The Intersection of Poetry and Opera

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This past weekend I had to pleasure of experiencing Brown Opera Productions’ first showing of Hydrogen Jukebox. This opera is based off the beat poet Allen Ginsberg’s works, and the title Hydrogen Jukebox is taken from Ginsberg’s famous poem “Howl”. All the songs in the opera are just Ginsberg’s poems set to music, yet Ginsberg did not write these poems together in the hopes that they would become an opera. Instead, the composer, Philip Glass, witnessed a reading by Ginsberg and was so inspired by the poet’s work that he felt the need to take some of his favorite Ginsberg’s poems and set them to an opera style of music. This creates for a show that has no distinct narrative, as Ginsberg did not mean to have these poems performed together. Hydrogen Jukebox is instead meant to convey the anxieties of the sixties in America.


Perhaps the idea of combining poetry and opera should not sound that strange. Aren’t lyrics just another form of poetry? Don’t lyrics and poetry both convey universal human emotions? However, poetry and lyrics do differ in structure. Poetry usually has no reoccurring chorus, and a poem’s individual lines differ in length.  Poetry also contains its own rhythm in which some areas are fast and some are slow, a rhythm and pace that is dictated by sentence length and punctuation. While lyrics typically have a more uniform structure that is balanced throughout in order to correspond easily to music, poetry, especially the poetry of the beat generation, does not follow such a limited structure. Due to this key difference between poetry and lyrics, converting poems into opera songs is not an easy feat and can never result in a product that resembles a typical song. Instead, Hydrogen Jukebox contains songs that are more like spoken word set to a strong, repetitive beat.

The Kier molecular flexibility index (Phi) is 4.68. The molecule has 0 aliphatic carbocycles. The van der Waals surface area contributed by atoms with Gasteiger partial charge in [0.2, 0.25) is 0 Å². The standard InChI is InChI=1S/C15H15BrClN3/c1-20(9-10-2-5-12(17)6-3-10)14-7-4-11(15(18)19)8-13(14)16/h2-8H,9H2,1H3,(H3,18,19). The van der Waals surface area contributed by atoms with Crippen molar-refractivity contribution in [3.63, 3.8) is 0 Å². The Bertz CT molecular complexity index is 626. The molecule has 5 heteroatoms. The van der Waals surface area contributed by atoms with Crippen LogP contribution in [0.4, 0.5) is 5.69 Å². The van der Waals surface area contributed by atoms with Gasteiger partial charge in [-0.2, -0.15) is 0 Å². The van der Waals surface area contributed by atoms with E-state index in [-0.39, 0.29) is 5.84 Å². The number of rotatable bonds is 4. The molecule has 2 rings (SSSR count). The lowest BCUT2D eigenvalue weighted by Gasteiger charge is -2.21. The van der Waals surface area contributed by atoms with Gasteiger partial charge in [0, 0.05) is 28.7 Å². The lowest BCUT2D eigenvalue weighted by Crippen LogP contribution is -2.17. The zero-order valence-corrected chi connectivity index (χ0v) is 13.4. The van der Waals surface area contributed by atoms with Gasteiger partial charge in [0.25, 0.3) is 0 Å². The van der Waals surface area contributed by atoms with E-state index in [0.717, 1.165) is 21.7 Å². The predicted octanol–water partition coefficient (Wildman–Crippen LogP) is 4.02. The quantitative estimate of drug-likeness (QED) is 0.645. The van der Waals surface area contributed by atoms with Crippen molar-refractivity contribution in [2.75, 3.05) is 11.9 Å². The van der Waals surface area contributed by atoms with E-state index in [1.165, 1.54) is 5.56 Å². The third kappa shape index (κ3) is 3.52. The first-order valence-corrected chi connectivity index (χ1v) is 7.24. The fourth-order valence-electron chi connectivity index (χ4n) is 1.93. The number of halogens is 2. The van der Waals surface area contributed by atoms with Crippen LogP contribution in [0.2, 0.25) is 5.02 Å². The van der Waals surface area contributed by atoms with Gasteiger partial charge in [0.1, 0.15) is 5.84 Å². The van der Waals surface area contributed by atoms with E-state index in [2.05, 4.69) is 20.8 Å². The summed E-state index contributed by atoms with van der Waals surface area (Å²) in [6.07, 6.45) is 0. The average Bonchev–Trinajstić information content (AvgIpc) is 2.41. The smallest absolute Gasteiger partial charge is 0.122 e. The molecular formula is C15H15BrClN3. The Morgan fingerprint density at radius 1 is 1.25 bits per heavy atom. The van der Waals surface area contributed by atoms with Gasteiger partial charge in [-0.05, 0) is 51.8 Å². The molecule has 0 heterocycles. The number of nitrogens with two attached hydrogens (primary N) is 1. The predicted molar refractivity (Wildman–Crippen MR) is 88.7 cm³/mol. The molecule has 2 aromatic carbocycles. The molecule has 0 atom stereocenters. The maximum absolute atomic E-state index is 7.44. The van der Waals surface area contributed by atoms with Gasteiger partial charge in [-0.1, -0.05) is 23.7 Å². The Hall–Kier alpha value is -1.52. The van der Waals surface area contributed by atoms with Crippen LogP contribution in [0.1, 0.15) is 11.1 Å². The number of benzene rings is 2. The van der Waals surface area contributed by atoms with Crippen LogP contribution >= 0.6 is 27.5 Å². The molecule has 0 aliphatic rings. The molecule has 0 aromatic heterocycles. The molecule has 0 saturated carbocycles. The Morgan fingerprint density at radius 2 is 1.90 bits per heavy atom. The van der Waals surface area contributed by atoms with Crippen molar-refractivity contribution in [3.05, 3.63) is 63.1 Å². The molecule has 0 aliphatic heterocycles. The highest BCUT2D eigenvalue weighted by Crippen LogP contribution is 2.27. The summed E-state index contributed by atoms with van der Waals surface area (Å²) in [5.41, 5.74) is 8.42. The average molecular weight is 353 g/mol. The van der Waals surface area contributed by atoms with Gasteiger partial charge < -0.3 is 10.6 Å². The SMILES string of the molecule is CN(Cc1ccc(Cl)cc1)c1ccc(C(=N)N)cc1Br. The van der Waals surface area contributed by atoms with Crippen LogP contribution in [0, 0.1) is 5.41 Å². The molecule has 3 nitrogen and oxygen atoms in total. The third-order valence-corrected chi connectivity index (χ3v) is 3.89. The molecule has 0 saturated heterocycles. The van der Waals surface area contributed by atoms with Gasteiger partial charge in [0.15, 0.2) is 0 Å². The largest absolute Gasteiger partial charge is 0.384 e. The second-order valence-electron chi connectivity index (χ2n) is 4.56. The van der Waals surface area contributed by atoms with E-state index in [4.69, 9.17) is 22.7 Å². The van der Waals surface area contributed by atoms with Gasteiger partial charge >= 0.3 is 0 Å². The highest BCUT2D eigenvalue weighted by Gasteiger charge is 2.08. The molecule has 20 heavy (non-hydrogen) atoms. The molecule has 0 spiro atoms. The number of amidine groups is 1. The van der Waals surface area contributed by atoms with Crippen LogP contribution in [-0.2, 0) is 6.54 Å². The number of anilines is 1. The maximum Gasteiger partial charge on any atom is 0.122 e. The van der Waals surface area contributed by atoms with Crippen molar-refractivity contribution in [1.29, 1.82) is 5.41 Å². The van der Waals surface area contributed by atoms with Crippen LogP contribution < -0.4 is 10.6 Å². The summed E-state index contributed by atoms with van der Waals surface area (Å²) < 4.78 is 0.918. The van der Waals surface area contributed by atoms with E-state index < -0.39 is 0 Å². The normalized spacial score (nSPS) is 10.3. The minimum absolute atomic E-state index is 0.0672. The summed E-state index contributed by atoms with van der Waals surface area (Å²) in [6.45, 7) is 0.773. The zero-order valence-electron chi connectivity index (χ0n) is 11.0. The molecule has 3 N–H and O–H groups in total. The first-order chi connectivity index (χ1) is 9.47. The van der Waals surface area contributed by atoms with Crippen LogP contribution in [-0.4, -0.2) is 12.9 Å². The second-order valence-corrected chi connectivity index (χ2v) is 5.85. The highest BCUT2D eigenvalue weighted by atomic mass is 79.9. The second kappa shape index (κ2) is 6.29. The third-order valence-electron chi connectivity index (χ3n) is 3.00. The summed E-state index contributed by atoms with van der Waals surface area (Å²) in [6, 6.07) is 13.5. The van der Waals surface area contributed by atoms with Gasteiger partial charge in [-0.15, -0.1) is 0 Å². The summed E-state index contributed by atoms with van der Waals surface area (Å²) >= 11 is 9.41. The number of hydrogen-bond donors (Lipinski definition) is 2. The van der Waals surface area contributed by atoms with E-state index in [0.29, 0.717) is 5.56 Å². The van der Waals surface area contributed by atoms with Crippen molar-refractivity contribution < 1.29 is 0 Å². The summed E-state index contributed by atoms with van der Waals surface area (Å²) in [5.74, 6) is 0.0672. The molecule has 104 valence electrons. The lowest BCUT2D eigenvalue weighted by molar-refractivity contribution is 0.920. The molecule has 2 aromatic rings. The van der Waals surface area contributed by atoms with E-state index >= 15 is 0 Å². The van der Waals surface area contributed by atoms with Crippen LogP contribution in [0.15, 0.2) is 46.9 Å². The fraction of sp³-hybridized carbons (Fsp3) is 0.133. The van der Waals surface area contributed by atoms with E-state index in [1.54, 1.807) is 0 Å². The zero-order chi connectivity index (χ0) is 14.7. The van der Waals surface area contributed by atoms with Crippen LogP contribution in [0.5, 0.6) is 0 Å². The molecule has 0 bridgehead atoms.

This is not necessarily a bad thing. In fact, a different structure can sometimes be more effective in conveying a message, as it confuses the audience and demands their attention. However, the power of poetry normally lies in the poet’s choice of words, and the music added to the background of the sung poetry blocked out the majority of Ginsberg’s words. His distinctive phrases and sixties culture references were hidden behind the strong beat and the odd phrasing of the singers. While musical intonation often conveys a mood to the audience, without discernable words the audience still remains separated from the production on stage.  Musical intonation can only go so far in drawing the audience into the emotions the actors are trying to portray.


The most effective poem in this opera was actually the spoken word piece. There was no music that went along with this poem; rather, the actor was left with just his voice to articulate and demonstrate the power of Ginsberg’s poetry. The actor’s clear articulation allowed the audience to understand the meaning behind the poem’s words and to be reminded of what the opera was supposed to be demonstrating: the anxiety of the sixties. This message was often lost behind the stiff choreographed routines, the loud music, and the awkwardly phrased poems turned into songs. It was not in the moments where the music and singers were loudest that the cultural anxiety was best portrayed. This opera was most effective in the quiet moments, in the stripped down performances that allowed the audience to join the actors in entering the world of Ginsberg.